In this monthly podcast, we put a few of our many startups together in one room, to talk about their road to business success. In this episode, we focus on technology with two tech-entrepreneurs: Johan Vos, co-founder and CTO of Gluon, and Hilde Van Brempt, co-founder and Business Development Manager of iDalko.
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When did you take the jump to become an entrepreneur?
Vos: At my first try, I didn’t even realise I was doing something entrepreneurial. When a started my PhD in 1996, I needed a language to visualise physical processes. I looked into the Java language, which was very new then. But Java didn’t exist on Linux back then, and I worked on a Linux SPARCstation – I was probably one of only 5 or 6 people in the world. So with a group of people, we decided to do it ourselves and we ported Java to Linux.
Looking around me, I saw many IT projects failing. Companies which have invested in back-end systems in Java, wanted their functionalities on mobile as well. Their users were begging for it. They went into a panic mode when it comes to mobile. The projects were outsourced and written in non-mature technologies, by people who didn’t care about security and privacy. To combine the need of enterprises to offer security and privacy, with the software that was available at that time, we started a new company.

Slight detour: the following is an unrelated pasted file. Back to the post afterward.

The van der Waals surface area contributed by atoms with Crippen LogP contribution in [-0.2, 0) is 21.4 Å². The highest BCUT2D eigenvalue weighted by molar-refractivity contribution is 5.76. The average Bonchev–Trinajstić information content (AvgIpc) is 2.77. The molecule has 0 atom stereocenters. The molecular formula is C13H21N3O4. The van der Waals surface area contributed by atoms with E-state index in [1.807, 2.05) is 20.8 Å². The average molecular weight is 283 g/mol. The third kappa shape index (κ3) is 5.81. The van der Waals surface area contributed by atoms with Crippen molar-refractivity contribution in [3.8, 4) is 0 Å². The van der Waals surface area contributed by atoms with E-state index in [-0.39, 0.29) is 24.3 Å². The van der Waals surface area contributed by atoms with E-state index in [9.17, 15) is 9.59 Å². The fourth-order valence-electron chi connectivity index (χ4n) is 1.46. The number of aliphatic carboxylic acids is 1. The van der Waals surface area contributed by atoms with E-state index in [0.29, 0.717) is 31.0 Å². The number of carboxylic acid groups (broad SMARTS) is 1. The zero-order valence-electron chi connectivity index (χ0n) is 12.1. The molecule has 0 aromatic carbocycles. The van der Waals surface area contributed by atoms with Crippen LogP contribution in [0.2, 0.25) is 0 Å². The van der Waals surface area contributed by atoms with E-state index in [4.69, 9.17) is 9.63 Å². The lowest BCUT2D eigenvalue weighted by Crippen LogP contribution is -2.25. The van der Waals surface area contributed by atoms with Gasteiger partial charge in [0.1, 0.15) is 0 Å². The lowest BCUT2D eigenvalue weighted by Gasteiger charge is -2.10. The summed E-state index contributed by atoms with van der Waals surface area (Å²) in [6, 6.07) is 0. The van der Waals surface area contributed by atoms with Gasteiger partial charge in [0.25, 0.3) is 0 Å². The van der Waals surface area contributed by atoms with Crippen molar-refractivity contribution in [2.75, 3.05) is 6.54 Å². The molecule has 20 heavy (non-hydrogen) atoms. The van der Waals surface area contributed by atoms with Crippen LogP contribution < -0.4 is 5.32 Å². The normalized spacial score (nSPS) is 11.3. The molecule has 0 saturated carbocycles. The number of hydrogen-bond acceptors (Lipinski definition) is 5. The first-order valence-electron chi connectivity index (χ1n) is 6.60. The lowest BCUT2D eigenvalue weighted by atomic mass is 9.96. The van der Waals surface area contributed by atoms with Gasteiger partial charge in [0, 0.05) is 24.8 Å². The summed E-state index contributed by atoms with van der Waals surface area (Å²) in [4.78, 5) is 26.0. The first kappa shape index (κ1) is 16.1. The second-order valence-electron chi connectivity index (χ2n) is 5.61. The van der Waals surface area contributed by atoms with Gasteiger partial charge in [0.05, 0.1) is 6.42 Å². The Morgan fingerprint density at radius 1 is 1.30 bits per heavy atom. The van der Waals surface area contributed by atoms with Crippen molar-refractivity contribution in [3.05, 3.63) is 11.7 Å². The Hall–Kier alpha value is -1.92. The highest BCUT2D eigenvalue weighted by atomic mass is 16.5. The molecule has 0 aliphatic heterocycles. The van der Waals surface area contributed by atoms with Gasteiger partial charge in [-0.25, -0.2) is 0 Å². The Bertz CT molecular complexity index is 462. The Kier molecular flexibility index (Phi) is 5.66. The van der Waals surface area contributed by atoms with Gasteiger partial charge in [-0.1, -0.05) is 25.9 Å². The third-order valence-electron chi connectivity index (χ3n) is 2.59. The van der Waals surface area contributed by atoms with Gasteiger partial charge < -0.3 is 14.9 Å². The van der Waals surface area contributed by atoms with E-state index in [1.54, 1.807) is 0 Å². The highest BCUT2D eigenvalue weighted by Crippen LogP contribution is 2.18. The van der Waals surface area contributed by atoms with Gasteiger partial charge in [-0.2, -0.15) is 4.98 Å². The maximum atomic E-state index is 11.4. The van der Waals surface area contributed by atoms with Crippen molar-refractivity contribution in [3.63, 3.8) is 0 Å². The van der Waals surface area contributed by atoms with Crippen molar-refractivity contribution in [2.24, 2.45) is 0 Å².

Are you currently building products, or building a company?
Vos: I still prefer to work on the product, but I also realise that the bottle necks of our company are not in the products, they are in the whole entrepreneurial aspect. You need to have Sales, Marketing, Finance, Legal, Support… For me, as a techie, that’s the difficult part. But it’s extremely important, otherwise there would be no company.
Do you feel the same way, Hilde? Do you need to build a company, in order to build products and bring them to your customer?
Van Brempt: Absolutely. I’m mainly interested in the building of the company, my co-founder is the technical guy who worries about the product. What I really love to do, is build a company around the product and then make sure it gets to the right market. I have a technical background, but I‘m more into business development. I know how to talk to the tech guys, but I do like setting up the operational part: the support, reaching out to customers, setting up campaign and so on.
How did you get started with iDalko?